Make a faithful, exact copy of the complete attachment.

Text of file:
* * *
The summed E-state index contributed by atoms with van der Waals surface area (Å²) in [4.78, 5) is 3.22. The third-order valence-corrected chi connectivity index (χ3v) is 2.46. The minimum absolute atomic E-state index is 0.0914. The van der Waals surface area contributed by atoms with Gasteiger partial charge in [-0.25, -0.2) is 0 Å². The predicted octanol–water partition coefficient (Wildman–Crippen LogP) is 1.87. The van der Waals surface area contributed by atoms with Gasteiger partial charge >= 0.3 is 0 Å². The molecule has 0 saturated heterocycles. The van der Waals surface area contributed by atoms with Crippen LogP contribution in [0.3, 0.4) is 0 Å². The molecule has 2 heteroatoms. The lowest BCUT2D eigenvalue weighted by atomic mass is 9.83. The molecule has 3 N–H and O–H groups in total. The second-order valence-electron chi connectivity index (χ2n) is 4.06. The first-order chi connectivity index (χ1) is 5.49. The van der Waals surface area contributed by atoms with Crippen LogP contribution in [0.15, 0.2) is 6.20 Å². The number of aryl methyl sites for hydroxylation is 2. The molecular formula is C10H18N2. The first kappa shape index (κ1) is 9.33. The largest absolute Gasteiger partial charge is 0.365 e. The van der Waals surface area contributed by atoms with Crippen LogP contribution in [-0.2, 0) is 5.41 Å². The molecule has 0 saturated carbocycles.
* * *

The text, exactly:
The summed E-state index contributed by atoms with van der Waals surface area (Å²) in [4.78, 5) is 3.22. The third-order valence-corrected chi connectivity index (χ3v) is 2.46. The minimum absolute atomic E-state index is 0.0914. The van der Waals surface area contributed by atoms with Gasteiger partial charge in [-0.25, -0.2) is 0 Å². The predicted octanol–water partition coefficient (Wildman–Crippen LogP) is 1.87. The van der Waals surface area contributed by atoms with Gasteiger partial charge >= 0.3 is 0 Å². The molecule has 0 saturated heterocycles. The van der Waals surface area contributed by atoms with Crippen LogP contribution in [0.3, 0.4) is 0 Å². The molecule has 2 heteroatoms. The lowest BCUT2D eigenvalue weighted by atomic mass is 9.83. The molecule has 3 N–H and O–H groups in total. The second-order valence-electron chi connectivity index (χ2n) is 4.06. The first-order chi connectivity index (χ1) is 5.49. The van der Waals surface area contributed by atoms with Crippen LogP contribution in [0.15, 0.2) is 6.20 Å². The number of aryl methyl sites for hydroxylation is 2. The molecular formula is C10H18N2. The first kappa shape index (κ1) is 9.33. The largest absolute Gasteiger partial charge is 0.365 e. The van der Waals surface area contributed by atoms with Crippen LogP contribution in [-0.2, 0) is 5.41 Å². The molecule has 0 saturated carbocycles.